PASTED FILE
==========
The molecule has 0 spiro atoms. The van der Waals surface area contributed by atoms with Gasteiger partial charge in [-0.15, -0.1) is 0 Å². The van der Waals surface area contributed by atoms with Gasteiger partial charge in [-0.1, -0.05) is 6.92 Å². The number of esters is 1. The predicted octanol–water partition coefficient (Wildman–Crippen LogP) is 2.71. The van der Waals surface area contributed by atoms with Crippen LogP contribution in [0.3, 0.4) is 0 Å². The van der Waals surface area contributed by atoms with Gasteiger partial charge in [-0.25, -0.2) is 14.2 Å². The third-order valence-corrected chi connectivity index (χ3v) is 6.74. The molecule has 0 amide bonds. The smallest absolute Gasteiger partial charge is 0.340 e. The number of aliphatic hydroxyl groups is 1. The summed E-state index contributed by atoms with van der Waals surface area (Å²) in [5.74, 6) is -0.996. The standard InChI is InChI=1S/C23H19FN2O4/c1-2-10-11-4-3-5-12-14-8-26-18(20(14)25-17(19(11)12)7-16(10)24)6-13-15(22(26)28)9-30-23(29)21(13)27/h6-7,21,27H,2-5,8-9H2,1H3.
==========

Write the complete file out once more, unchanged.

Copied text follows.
The molecule has 0 spiro atoms. The van der Waals surface area contributed by atoms with Gasteiger partial charge in [-0.15, -0.1) is 0 Å². The van der Waals surface area contributed by atoms with Gasteiger partial charge in [-0.1, -0.05) is 6.92 Å². The number of esters is 1. The predicted octanol–water partition coefficient (Wildman–Crippen LogP) is 2.71. The van der Waals surface area contributed by atoms with Crippen LogP contribution in [0.3, 0.4) is 0 Å². The van der Waals surface area contributed by atoms with Gasteiger partial charge in [-0.25, -0.2) is 14.2 Å². The third-order valence-corrected chi connectivity index (χ3v) is 6.74. The molecule has 0 amide bonds. The smallest absolute Gasteiger partial charge is 0.340 e. The number of aliphatic hydroxyl groups is 1. The summed E-state index contributed by atoms with van der Waals surface area (Å²) in [5.74, 6) is -0.996. The standard InChI is InChI=1S/C23H19FN2O4/c1-2-10-11-4-3-5-12-14-8-26-18(20(14)25-17(19(11)12)7-16(10)24)6-13-15(22(26)28)9-30-23(29)21(13)27/h6-7,21,27H,2-5,8-9H2,1H3.